'The Lab of Last Resort' Helped Take Down a Serial Killer

A nuclear weapons lab's work was key to getting justice for Efren Saldivar's victims
By Kate Seamons,  Newser Staff
Posted Feb 18, 2024 5:31 AM CST
'The Lab of Last Resort' Helped Police Arrest a Serial Killer
   (Getty Images / Inna Dodor)

Police had a suspect, dead bodies, a confession—but what they didn't have was evidence. In a piece for Undark, Sarah Scoles dives into the case of Efren Saldivar, a California respiratory therapist whose treatment of terminally ill patients at Glendale Adventist Medical Center had raised some concerns, enough so that police brought him in for questioning in 1998. Saldivar dropped a bombshell: He said he had killed dozens using heavy doses of the paralyzing chemicals pancuronium bromide (Pavulon) and succinylcholine chloride. But absent evidence, police were forced to let him go, and Saldivar then retracted his confession. What they needed was evidence of those chemicals in the bodies of long-dead patients. A nuclear weapons lab was the unlikely partner who helped them get it.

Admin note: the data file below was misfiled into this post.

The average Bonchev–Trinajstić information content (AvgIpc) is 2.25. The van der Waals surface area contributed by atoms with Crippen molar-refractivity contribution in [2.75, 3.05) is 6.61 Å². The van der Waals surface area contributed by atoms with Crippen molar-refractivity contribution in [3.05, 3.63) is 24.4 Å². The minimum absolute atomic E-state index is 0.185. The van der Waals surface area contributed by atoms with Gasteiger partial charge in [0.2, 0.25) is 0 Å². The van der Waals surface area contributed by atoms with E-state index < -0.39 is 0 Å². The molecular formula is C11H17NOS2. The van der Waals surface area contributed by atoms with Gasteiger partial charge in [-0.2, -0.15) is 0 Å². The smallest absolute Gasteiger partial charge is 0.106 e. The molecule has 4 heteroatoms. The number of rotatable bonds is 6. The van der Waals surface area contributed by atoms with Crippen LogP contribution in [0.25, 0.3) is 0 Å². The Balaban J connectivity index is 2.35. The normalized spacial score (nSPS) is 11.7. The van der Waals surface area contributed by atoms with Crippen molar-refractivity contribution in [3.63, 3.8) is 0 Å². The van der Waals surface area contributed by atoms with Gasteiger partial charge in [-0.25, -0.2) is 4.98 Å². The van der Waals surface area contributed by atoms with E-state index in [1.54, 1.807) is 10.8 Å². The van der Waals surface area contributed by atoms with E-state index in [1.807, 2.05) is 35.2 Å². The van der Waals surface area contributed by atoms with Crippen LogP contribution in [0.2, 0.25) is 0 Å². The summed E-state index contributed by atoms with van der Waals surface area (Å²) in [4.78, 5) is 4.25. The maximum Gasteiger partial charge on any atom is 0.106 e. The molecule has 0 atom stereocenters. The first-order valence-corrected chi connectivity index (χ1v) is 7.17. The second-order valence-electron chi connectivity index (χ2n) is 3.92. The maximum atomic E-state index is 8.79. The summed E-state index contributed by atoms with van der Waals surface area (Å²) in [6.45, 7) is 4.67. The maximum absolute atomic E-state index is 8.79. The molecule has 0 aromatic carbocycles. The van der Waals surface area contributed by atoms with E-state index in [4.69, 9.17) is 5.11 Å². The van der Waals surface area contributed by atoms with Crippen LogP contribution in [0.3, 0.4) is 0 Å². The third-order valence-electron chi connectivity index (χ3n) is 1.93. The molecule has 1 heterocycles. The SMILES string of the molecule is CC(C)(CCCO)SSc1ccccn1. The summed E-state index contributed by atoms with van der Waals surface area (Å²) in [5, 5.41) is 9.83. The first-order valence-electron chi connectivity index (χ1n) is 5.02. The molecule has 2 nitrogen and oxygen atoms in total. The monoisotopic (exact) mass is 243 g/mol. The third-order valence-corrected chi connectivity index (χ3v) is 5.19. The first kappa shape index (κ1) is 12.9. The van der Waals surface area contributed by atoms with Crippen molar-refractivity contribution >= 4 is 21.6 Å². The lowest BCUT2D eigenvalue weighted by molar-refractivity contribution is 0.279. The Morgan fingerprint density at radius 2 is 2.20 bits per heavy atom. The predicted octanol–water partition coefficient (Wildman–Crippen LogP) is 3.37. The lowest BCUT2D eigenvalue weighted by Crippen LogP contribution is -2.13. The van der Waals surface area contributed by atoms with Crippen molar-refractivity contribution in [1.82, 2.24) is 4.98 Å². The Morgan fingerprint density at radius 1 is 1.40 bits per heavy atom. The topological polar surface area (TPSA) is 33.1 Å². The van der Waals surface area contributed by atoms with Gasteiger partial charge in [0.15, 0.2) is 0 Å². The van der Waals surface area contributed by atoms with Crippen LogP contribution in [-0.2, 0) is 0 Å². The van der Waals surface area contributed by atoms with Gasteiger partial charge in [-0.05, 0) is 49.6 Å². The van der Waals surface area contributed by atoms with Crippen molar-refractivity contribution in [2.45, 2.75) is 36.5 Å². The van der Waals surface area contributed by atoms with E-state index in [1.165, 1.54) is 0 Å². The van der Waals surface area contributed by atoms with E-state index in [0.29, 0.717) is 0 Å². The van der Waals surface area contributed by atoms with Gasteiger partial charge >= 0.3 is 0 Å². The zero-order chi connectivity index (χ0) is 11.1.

Lawrence Livermore National Laboratory is run by the National Nuclear Security Administration and chiefly tasked with the upkeep and modernization of nuclear weapons. It's also home to the Forensic Science Center, whose research largely relates to national-security cases and whose skills have it known as "the lab of last resort." After the bodies of 20 potential victims were exhumed, the lab went to work trying to detect Pavulon, which was expected to have degraded to the point that it was all but undetectable. Scoles explains the researchers invented a new method for pulling Pavulon from tissue and managed to get positive results among six of the bodies. Saldivar was arrested and pleaded guilty to six counts of murder; he's serving life without parole. (Read the full story, which gets much more technical.)

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